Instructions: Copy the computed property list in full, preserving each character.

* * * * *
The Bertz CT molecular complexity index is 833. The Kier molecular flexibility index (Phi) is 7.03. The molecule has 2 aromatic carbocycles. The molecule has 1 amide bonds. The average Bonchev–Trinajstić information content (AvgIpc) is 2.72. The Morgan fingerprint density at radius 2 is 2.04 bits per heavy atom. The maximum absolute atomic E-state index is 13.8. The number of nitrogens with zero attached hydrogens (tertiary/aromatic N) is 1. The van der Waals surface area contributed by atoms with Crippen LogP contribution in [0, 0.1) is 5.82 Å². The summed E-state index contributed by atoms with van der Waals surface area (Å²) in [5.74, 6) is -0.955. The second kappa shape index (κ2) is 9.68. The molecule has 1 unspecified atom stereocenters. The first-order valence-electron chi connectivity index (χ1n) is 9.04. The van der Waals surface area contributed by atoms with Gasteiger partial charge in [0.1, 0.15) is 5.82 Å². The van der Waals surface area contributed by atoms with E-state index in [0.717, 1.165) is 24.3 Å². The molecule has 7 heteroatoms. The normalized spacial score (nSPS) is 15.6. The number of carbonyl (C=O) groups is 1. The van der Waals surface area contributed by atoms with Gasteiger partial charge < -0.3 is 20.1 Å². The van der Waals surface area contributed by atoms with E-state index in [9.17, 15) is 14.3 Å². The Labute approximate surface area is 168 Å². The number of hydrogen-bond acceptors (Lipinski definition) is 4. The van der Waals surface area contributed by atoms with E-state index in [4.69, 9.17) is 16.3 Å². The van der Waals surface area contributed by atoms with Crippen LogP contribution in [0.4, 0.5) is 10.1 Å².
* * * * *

The Bertz CT molecular complexity index is 833. The Kier molecular flexibility index (Phi) is 7.03. The molecule has 2 aromatic carbocycles. The molecule has 1 amide bonds. The average Bonchev–Trinajstić information content (AvgIpc) is 2.72. The Morgan fingerprint density at radius 2 is 2.04 bits per heavy atom. The maximum absolute atomic E-state index is 13.8. The number of nitrogens with zero attached hydrogens (tertiary/aromatic N) is 1. The van der Waals surface area contributed by atoms with Crippen LogP contribution in [0, 0.1) is 5.82 Å². The summed E-state index contributed by atoms with van der Waals surface area (Å²) in [5.74, 6) is -0.955. The second kappa shape index (κ2) is 9.68. The molecule has 1 unspecified atom stereocenters. The first-order valence-electron chi connectivity index (χ1n) is 9.04. The van der Waals surface area contributed by atoms with Gasteiger partial charge in [0.1, 0.15) is 5.82 Å². The van der Waals surface area contributed by atoms with E-state index in [0.717, 1.165) is 24.3 Å². The molecule has 7 heteroatoms. The normalized spacial score (nSPS) is 15.6. The number of carbonyl (C=O) groups is 1. The van der Waals surface area contributed by atoms with Gasteiger partial charge < -0.3 is 20.1 Å². The van der Waals surface area contributed by atoms with E-state index in [9.17, 15) is 14.3 Å². The Labute approximate surface area is 168 Å². The number of hydrogen-bond acceptors (Lipinski definition) is 4. The van der Waals surface area contributed by atoms with E-state index in [4.69, 9.17) is 16.3 Å². The van der Waals surface area contributed by atoms with Crippen LogP contribution in [0.4, 0.5) is 10.1 Å².